Welcome to Brotogeris World 

Dedicated to the conservation of Brotogeris Parakeets

Vet-Med

PELLETS

Dr. Kitty H Remington, Certified Avian Specialist, Brotogeris breeder, and friend for many years, openly shares concerns that we need to be aware. The Brotogeris species, in particular the Grey-cheeked parakeet, is more sensitive to Vitamin D overload from Breeder pellets. Do not feed this type of pellet to the Grey-cheeked parakeet, as death is somewhat swift. Dr. Remington is located in Northern Florida.




VET-MED DICTIONARY


This list was compiled by Karen L Allen (The Parrot Lady) and Dr. Walter Rosskopf Jr.
Composed in layman's terms in order to help you understand "vet-talk."
Karen is the President of the South Bay Bird Society, and owner of the bird shop Birds & More in Torrance, California. Dr. Walter Rosskopf is an Avian Veteranian in Hawthorne, California. He oversees my Brotogeris flock.

Karen Allen has kindly given me permission to reprint this interesting and informative list.

Acinetobacter One of the gram-negative pathogenic (disease-causing) bacteria. One of the mildest pathogens.
Aeromonas Very nasty gram-negative, usually serious. Grows in air.
Anaerobe An organism that grows without air. Some are very nasty. Example: the clostridium that causes gangrene is an anaerobe, many are harmless, however.
Aspergillosis A fungal disease caused by Aspergillus.
Band Cells Immature herterophils-only. Seen in severest inflammatory disease. Also refers to toneutrophils in mammals.
Basophil A white cell associated with debris cleanup.
Belisa A Psittacosis serum test that shows exposure to Psittacosis in the last year. May or may not mean infection. Bird may be immune. This test has been discontinued as it showed most birds to be positive.
Bile Acids The only specific test for liver disease in birds.
Catobolizin Breaking down of own muscle or other tissue. Usually associated with malnutrition or semi-starvation.
Chlamydia The organism responsible for Psittacosis.
Clinical Refers to medical matters, example: clinical history, clinical signs, etc.
Coccidia One celled protozoa that can cause diarrhea in dogs, cats and birds.
E-Coli A common gram negative pathogen in birds. (Normal in mammals but many strains can cause disease)
Elisa-A Fluorescent antibody test that detects Psittacosis shedding. Psittacosis positive birds shed the organism only about 12% of the time, so negative does not rule out Psittacosis.
Enterobacter A gram negative pathogen. One of the milder.
Eosinophil A white cell elevated with parasites and allergies and tissue inflammation in cockatiels.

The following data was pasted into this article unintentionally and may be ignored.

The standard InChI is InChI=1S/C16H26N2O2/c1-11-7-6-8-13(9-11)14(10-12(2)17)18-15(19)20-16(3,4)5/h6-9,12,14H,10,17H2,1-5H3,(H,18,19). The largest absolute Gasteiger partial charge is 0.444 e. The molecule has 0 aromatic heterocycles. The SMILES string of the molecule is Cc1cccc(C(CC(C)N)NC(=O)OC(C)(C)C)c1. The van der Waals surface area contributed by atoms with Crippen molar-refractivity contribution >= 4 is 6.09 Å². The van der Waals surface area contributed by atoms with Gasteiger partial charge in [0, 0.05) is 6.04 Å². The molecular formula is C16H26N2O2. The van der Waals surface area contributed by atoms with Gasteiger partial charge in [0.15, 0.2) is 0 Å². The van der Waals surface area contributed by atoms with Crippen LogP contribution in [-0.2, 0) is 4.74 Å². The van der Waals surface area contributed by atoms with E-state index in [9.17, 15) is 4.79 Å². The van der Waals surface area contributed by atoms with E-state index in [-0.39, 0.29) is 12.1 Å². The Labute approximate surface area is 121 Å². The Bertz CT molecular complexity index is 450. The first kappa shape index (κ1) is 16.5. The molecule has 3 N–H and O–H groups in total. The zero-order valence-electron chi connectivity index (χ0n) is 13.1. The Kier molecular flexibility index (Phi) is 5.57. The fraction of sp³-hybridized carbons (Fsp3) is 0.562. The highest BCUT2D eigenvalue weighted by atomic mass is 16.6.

Giardia A nasty protozoan parasite, causing diarrhea, weight loss, maladsopition deficiency disease and feather picking in cockatiels.
Heterophils The main white cell of a bird or reptile. Fights disease and eats bacteria.
Hypothyroid Underactive thyroid. Common in animals.
I.P. Into the abdomen.
Klebsiella This is one of the nastiest of the gram negatives. Claforan is usually the best antibiotic.
L.D.H. An enzyme found in the liver, muscle, heart, etc. Released with damage, used to measure degree of pathologic condition. Lactic dehydrogenase.
Leukocyte Morphology Refers to the structure, good or bad, of the white cells. Gives an idea of how sick the bird is.
Lymphocytes The second most important white cell. Responsible for antibody function. The main white cell in Amazons, Canaries, & Finches.
Malaria Any of the blood protozoan such as hemoproteus, plasmodum, leukocytozoan, trypanosoma, etc. Does not refer to blood worms, conciofiliarie.
Monocytes White cells associated with chronic disease, especially Psittacosis, Aspergillosos, and Tuberculosis.
Myocardial Fibrosis Heart muscle scarring from chronic disease.
Necrosis Death of cells
P.C.V. Packed cell volume in birds.
Pasteurellosis Disease caused by gram negative Pasteurella. Often from a cat bite. Very serious.
Pathogen An organism that causes disease. (Bacteria, protozoa, virus, fungus, etc).
Protozoa One-celled (smallest) animals that often cause disease-Coccidia. Any of the malarial Coccida, Giardia, Trichimonas & Hexamitia, etc.
Red Count Usually refers to P.C.V. measures of red cells to serum after spinning down. Measure anemia vs. normal red count.
S.G.O.T.
a.k.a. S.A.S.T.
An enzyme found in multiple tissue as liver, heart, muscle, etc. Serum glutamic oxgloacetic transaminase mainly in the liver. Used as a liver test in birds and reptiles.
Septicemia Bacterial invasion of blood. Blood poisoning. Very serious. Can occur from overwhelming infection of any kind.
Shigella A particularly nasty gram negative that can make animals and man sick. In man, rip-roaring diarrhea. Can kill.
Subclinical Disease below clinical level. Bird is ill but not showing signs.
Systemic Refers to total body involvement; i.e. 1:200 good immunity or antibody response. A poor titer is lower than 1:10.
Titer A measure of antibody formation. See systemic above.
Toxic Toxicity of cells. As toxic heterophil is "sick" from fighting disease, toxic refers to being poisoned. Detoxification refers to removing toxin.
Toxic Heterophils Heterophils that are sick from fighting diseases, usually means a serious problem. This would be a bad sign and an example of abnormal leukocyte morphology.
Toxin Poison that bacteria, etc. make other poison. Also sickness.
Tri Chrome A special test for Giardia and other protozoa. Suspends the parasites making them easy to find.
White Count Total number of white cells per low power field. Measure of normal vs disease state.
Xanthomas A strange benign tumor made up of fatty cells. A substance we can often associate with hypothyroidism, subclinical and clinical illness.




 

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